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alcohol and memory

Alcohol and Its Effect on Memory

Any type of alcohol use, from moderate to heavy, has an effect on our bodies and our brains. It’s important to understand that heavy alcohol use causes damage to body organs and, most importantly, to the brain. Before understanding how alcohol affects our memory, we should first review how the brain creates new memories.

How the Brain Creates Memories

Scientists who study neurological activity agree that memories are made through three stages:

1. Sensory memory
2. Short-term memory
3. Long-term memory

Sensory memory is what happens directly after we experience something. Our brain receives input through our senses: what we hear, see, taste, touch, and smell, but there are always many things happening at once.

Think about the experience of being at a football game. The smell of pretzels and hot dogs is in the air. There are players moving around on the field, but there are also people around you wearing colorful jerseys. Your friend in the seat next to yours is talking to you, but there’s also the roaring sound of the crowd and the static-filled voice of the announcer coming through the speakers. It’s overwhelming.

Luckily, our brains can handle all this input because we have selective focus. Sensory memories last only about one or two seconds if we are not paying attention to them. However, once we begin to think about them, they become short-term memories. Short-term memories can last up to seven minutes, depending on how long the person is focusing on the information.

When these short-term memories are given a lot of attention, or we practice and rehearse them, they can become long-term memories. This is where alcohol works to suppress memory-building.

“First you take a drink, then the drink takes a drink, then the drink takes you.”
– F. Scott Fitzgerald

How Alcohol Prevents Memories

It was believed for a long time that heavy alcohol use kills brain cells, which in turn didn’t allow the brain to make new memories. But this is not the case; while using alcohol, the person is still creating sensory and short-term memories.

Alcohol works against our brain receptors related to memory-building. It prevents the transfer of memories from short-term to long-term. This is why a person may wake up the day after heavy alcohol use and not remember events from the previous night. The memory loss may be fragmented (often called browning out) or complete (blackout).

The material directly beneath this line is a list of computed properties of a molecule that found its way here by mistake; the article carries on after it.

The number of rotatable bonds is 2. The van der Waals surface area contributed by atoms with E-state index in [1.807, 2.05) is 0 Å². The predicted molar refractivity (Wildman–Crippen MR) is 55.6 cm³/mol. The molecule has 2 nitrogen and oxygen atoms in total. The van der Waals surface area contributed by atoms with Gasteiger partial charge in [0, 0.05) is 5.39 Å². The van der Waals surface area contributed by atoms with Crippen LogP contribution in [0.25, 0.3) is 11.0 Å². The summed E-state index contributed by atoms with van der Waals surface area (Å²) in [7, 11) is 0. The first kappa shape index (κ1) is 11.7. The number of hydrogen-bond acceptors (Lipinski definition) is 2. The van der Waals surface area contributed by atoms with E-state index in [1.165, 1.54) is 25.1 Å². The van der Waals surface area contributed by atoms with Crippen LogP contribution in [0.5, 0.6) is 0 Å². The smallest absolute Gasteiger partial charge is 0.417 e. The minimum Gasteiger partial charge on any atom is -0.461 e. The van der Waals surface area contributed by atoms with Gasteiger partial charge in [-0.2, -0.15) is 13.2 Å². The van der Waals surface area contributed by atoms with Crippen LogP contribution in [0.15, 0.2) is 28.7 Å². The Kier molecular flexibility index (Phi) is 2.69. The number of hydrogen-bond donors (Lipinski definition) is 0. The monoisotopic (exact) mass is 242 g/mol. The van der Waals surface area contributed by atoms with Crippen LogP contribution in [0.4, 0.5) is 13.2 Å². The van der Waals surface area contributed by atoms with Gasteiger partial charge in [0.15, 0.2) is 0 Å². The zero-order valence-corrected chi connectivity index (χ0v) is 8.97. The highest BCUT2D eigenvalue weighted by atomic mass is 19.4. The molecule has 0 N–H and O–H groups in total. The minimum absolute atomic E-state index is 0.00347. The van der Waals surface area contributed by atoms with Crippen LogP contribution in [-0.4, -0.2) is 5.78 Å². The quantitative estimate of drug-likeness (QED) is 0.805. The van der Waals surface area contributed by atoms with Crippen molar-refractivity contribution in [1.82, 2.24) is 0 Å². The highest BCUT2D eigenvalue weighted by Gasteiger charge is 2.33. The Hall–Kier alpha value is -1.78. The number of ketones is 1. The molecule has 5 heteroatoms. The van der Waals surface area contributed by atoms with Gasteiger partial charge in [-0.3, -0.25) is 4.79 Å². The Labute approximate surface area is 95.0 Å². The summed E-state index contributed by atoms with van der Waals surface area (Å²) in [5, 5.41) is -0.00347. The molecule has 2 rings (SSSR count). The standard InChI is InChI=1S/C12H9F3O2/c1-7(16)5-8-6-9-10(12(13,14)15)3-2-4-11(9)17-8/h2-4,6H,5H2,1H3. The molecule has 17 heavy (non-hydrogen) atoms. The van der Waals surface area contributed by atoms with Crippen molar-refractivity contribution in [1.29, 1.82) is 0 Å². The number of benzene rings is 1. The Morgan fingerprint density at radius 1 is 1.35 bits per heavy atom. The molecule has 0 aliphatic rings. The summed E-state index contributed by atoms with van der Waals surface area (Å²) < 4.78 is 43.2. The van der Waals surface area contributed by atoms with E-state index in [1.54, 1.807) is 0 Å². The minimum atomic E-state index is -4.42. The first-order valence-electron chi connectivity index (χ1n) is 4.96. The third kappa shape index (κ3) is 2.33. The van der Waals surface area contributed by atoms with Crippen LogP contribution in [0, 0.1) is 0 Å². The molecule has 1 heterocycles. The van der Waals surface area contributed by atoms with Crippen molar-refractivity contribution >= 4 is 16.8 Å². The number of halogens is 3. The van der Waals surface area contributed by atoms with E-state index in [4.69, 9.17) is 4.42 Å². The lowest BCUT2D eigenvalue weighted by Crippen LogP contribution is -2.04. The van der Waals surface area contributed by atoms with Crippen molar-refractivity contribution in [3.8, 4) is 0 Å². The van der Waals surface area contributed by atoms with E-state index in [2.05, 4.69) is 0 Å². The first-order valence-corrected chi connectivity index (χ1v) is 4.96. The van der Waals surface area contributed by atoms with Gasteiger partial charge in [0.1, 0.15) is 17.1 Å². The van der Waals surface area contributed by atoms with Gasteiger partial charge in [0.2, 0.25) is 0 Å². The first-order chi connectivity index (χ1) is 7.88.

The Consequences of Blackouts

In the short-term, the first consequence of blacking out is not remembering the events of the previous night. Some alcohol users, especially college students, may find this part humorous, and treat the mystery of the previous night like a scavenger hunt as they seek out details from their friends. However, there’s nothing funny about the damage that is being done to the brain from these blackouts.

After heavy alcohol use, alcohol poisoning and overdoses are possible consequences. Remember, alcohol impairs judgment, so someone who is already in the blackout stage may continue drinking. Furthermore, blacking out causes a person to engage in risky behavior, such as vandalizing, driving, fighting, and using illicit drugs.

In the long-term, heavy alcohol use can lead to all types of physical problems, ranging from liver damage to nerve damage. Alcohol’s effects on the brain are just as terrible—studies show alcohol causes the brain to shrink, which is similar to what happens when a person has Alzheimer’s disease. The effects of heavy alcohol use on memory aren’t fully understood, but it’s clear that alcohol has a negative impact on our brains and our memories.

What Next?

There are many ways to avoid alcohol memory problems, and these are the same guidelines we use to educate people on safe drinking. Drinking slowly, staying hydrated with water, and eating a good meal before drinking are great ways to keep the damages of alcohol to a minimum.

However, if stopping alcohol use is too difficult, a detox may be the right choice to protect your physical health and your brain. Clients can even go through the detox process at home. And it’s not too late to start—although some damage from alcohol use is irreversible, studies show that abstaining from alcohol after heavy use can lead to improvements in memory.

If you or a loved one is in need of alcohol detox, contact one of our medical professionals today to see how we can help.

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